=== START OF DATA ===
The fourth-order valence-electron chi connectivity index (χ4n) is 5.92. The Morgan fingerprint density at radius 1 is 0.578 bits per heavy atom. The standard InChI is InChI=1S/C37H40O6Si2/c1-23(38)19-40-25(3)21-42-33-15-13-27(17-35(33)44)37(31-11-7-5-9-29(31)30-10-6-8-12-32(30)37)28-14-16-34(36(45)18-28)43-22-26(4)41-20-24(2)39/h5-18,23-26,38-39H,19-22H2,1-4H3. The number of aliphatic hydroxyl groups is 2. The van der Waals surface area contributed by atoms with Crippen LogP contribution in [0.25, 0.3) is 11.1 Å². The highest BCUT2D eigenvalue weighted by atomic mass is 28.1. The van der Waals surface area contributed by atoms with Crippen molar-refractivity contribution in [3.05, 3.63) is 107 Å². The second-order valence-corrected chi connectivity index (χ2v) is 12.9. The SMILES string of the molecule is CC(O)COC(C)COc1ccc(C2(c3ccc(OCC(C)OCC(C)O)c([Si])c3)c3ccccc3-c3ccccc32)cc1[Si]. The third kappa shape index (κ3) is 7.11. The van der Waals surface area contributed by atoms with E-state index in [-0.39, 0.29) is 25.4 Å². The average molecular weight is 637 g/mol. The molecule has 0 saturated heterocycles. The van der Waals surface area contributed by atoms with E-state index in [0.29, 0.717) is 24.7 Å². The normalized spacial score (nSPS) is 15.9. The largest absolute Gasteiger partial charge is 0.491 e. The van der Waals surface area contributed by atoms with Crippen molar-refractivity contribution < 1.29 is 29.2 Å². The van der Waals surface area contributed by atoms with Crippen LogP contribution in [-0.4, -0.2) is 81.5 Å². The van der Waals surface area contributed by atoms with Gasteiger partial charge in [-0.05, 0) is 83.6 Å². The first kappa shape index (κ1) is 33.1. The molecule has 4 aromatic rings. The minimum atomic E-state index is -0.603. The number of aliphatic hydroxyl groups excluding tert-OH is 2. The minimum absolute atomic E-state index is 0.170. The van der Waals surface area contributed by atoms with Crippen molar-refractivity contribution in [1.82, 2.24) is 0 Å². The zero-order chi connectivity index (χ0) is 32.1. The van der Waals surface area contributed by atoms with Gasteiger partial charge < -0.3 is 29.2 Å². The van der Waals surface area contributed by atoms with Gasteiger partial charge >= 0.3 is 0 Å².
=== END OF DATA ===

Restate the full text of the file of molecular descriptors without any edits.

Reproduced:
The fourth-order valence-electron chi connectivity index (χ4n) is 5.92. The Morgan fingerprint density at radius 1 is 0.578 bits per heavy atom. The standard InChI is InChI=1S/C37H40O6Si2/c1-23(38)19-40-25(3)21-42-33-15-13-27(17-35(33)44)37(31-11-7-5-9-29(31)30-10-6-8-12-32(30)37)28-14-16-34(36(45)18-28)43-22-26(4)41-20-24(2)39/h5-18,23-26,38-39H,19-22H2,1-4H3. The number of aliphatic hydroxyl groups is 2. The van der Waals surface area contributed by atoms with Crippen LogP contribution in [0.25, 0.3) is 11.1 Å². The highest BCUT2D eigenvalue weighted by atomic mass is 28.1. The van der Waals surface area contributed by atoms with Crippen molar-refractivity contribution in [3.05, 3.63) is 107 Å². The second-order valence-corrected chi connectivity index (χ2v) is 12.9. The SMILES string of the molecule is CC(O)COC(C)COc1ccc(C2(c3ccc(OCC(C)OCC(C)O)c([Si])c3)c3ccccc3-c3ccccc32)cc1[Si]. The third kappa shape index (κ3) is 7.11. The van der Waals surface area contributed by atoms with E-state index in [-0.39, 0.29) is 25.4 Å². The average molecular weight is 637 g/mol. The molecule has 0 saturated heterocycles. The van der Waals surface area contributed by atoms with E-state index in [0.29, 0.717) is 24.7 Å². The normalized spacial score (nSPS) is 15.9. The largest absolute Gasteiger partial charge is 0.491 e. The van der Waals surface area contributed by atoms with Crippen molar-refractivity contribution < 1.29 is 29.2 Å². The van der Waals surface area contributed by atoms with Crippen LogP contribution in [-0.4, -0.2) is 81.5 Å². The van der Waals surface area contributed by atoms with Gasteiger partial charge in [-0.05, 0) is 83.6 Å². The first kappa shape index (κ1) is 33.1. The molecule has 4 aromatic rings. The minimum atomic E-state index is -0.603. The number of aliphatic hydroxyl groups excluding tert-OH is 2. The minimum absolute atomic E-state index is 0.170. The van der Waals surface area contributed by atoms with Crippen molar-refractivity contribution in [1.82, 2.24) is 0 Å². The zero-order chi connectivity index (χ0) is 32.1. The van der Waals surface area contributed by atoms with Gasteiger partial charge < -0.3 is 29.2 Å². The van der Waals surface area contributed by atoms with Gasteiger partial charge >= 0.3 is 0 Å².